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  • Speaker Of The House Signs MOU With FOPREL And SICA

    Friday, 07 September 2018 02:44
  • New International Flight Headed To Belize

    Friday, 07 September 2018 02:46
  • 224 Farmers Graduate From Farmers Field School

    Friday, 07 September 2018 03:09

Screen_Shot_2014-10-31_at_7.52.22_PMIt originated from the Mayan Culture and is celebrated every 31stof October and 1st and 2nd of November. The Mayans believed that death was simply another form of life. Hanal Pixán, which means “Food of the Soul”, is celebrated to remember friends and relatives that have passed onto the afterlife.


Roy Rodriguez – Retire History Prof at CJC


“It goes directly to the Mayans even before the Mestizo came in to play a role here so an it has to do with the Maya preoccupation with the dead and the Maya strongly believe that the dead influence their live and because of that they would have to be in harmony with them.”


And when Roy Rodriguez, Retire History Professor at Corozal Community College says to be in harmony with the dead, it means that the living is obliged to set up an altar in their respective homes. But what is the real significant behind the setting of the altar and the offering set for them? We asked Rodriguez.


Roy Rodriguez – Retire History Prof. at CJC


“First the village itself had to prepare, cleaning up especially the roads because they were expecting just like if they were expecting the visit of the souls or people you would want to welcome them with a clean house so it was a general cleaning that could happen a week or two before and so preparation were made and getting out the materials for the alter table, materials like flowers, candles and the jicara because remember if we look traditionally the Mayas insisted that everything on the table had to be like the jicaras.”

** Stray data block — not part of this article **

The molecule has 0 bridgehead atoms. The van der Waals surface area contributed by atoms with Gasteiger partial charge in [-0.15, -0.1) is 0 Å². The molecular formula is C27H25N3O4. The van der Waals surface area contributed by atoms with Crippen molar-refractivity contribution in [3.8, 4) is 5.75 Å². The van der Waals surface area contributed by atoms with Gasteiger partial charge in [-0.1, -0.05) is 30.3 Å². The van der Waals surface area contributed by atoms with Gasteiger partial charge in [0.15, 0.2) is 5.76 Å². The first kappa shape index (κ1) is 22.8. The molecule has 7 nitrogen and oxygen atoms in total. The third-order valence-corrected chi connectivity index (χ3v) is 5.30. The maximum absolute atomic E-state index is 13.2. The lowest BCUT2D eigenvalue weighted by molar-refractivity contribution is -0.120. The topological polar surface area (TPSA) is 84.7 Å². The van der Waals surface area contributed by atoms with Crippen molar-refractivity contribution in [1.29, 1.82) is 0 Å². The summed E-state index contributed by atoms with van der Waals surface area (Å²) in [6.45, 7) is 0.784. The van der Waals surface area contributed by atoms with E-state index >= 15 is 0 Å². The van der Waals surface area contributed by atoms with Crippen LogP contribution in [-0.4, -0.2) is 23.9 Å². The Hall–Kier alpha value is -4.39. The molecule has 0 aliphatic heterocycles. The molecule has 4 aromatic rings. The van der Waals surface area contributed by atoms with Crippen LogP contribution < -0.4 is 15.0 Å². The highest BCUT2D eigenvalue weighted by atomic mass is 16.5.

Victor Castillo – Reporter


“When we are talking about the alter, the setting of the alter what are the different items that is custom that you put on top of the alter?”


Roy Rodriguez – Retire History Prof. at CJC


“In terms of the items placed on the alter, I think we are seeing a big change now because traditionally the pure Mayas had their own thing as I mentioned the jicaras would be used instead of the normal plates or the bowls so that would not be acceptable but today you know what has happened with the history of the Maya, the Spanish came with their religion so to accommodate themselves they had to go with the Christian Religion."


According to Rodriguez, since the inception of the traditional Hanal Pixán there have been a number of changes as here in Belize many that practice this tradition observe it either on the first of November or the second.


Roy Rodriguez – Retire History Prof. at CJC


“What happens is that on the first of November believe to be the day when the souls of the children depart the children and come back to their homes and that is a believe there and everything is for the children and even in the prayers and even the table reflects that you would have sweets, toy to them because of the children and they make prayers and then on the second date will be for the adults but the believe of the Maya on the children were that they died as children and they were innocent so they would go to glory immediately so it is a different set up as oppose to the adults they would either go to Gloria or hell”


But what remains a fact is that the Hanal Pixán last’s for seven days.


Roy Rodriguez – Retire History Prof. at CJC


“For the first seven days they would organize a resado, the 7th becomes an important number for the Maya and the relations to the dead because seven days after they die then there is a ceremony and seven weeks, seven months and then the yearly or the anniversary so that is one commitment they had with the souls and then the second commitment has to do with the annual ceremony which is what it is or what we are going to start celebrating tomorrow and that has to do with the Hannal Pixan or Finados and that again has to do with seven because the Mayas believe that for seven days then starting with the first and ending on the 8th of November then the souls of the departing were visiting us they were here with us and they ended up on the 8th of November with what is still called Bixx.”


On many Mayan villages offerings to the dead are performed on the eighth day of the "official Hanal Pixan" or at the end of the November dates, which is known as Bixx.

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